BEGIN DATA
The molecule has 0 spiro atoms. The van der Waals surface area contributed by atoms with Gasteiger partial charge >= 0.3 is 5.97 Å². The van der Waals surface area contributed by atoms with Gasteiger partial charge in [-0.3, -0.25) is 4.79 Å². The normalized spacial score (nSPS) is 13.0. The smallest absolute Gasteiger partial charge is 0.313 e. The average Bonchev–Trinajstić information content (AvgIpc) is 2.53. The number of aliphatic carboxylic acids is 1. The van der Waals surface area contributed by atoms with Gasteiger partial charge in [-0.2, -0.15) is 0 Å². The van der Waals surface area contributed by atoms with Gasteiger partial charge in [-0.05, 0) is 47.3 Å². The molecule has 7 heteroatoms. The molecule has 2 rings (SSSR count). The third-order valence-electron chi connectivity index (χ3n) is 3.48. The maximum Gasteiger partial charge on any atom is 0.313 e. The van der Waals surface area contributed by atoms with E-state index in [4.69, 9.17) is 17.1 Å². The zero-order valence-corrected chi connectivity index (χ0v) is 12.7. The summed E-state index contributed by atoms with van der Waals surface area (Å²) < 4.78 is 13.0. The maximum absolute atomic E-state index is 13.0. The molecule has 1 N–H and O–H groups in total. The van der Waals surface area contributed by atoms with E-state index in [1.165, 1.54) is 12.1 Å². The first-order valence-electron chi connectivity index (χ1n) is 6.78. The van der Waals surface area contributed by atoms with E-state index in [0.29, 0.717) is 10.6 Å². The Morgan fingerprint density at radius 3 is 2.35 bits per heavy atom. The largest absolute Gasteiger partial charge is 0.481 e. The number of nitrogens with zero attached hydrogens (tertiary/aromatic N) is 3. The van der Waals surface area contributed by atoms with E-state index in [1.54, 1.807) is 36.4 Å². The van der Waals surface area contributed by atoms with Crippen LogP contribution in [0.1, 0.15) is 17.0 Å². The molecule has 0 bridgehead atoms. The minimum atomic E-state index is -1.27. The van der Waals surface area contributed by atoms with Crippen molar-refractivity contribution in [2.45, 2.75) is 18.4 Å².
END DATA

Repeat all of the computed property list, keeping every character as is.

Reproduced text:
The molecule has 0 spiro atoms. The van der Waals surface area contributed by atoms with Gasteiger partial charge >= 0.3 is 5.97 Å². The van der Waals surface area contributed by atoms with Gasteiger partial charge in [-0.3, -0.25) is 4.79 Å². The normalized spacial score (nSPS) is 13.0. The smallest absolute Gasteiger partial charge is 0.313 e. The average Bonchev–Trinajstić information content (AvgIpc) is 2.53. The number of aliphatic carboxylic acids is 1. The van der Waals surface area contributed by atoms with Gasteiger partial charge in [-0.2, -0.15) is 0 Å². The van der Waals surface area contributed by atoms with Gasteiger partial charge in [-0.05, 0) is 47.3 Å². The molecule has 7 heteroatoms. The molecule has 2 rings (SSSR count). The third-order valence-electron chi connectivity index (χ3n) is 3.48. The maximum Gasteiger partial charge on any atom is 0.313 e. The van der Waals surface area contributed by atoms with E-state index in [4.69, 9.17) is 17.1 Å². The zero-order valence-corrected chi connectivity index (χ0v) is 12.7. The summed E-state index contributed by atoms with van der Waals surface area (Å²) < 4.78 is 13.0. The maximum absolute atomic E-state index is 13.0. The molecule has 1 N–H and O–H groups in total. The van der Waals surface area contributed by atoms with E-state index in [1.165, 1.54) is 12.1 Å². The first-order valence-electron chi connectivity index (χ1n) is 6.78. The van der Waals surface area contributed by atoms with E-state index in [0.29, 0.717) is 10.6 Å². The Morgan fingerprint density at radius 3 is 2.35 bits per heavy atom. The largest absolute Gasteiger partial charge is 0.481 e. The number of nitrogens with zero attached hydrogens (tertiary/aromatic N) is 3. The van der Waals surface area contributed by atoms with E-state index in [1.54, 1.807) is 36.4 Å². The van der Waals surface area contributed by atoms with Crippen LogP contribution in [0.1, 0.15) is 17.0 Å². The molecule has 0 bridgehead atoms. The minimum atomic E-state index is -1.27. The van der Waals surface area contributed by atoms with Crippen molar-refractivity contribution in [2.45, 2.75) is 18.4 Å².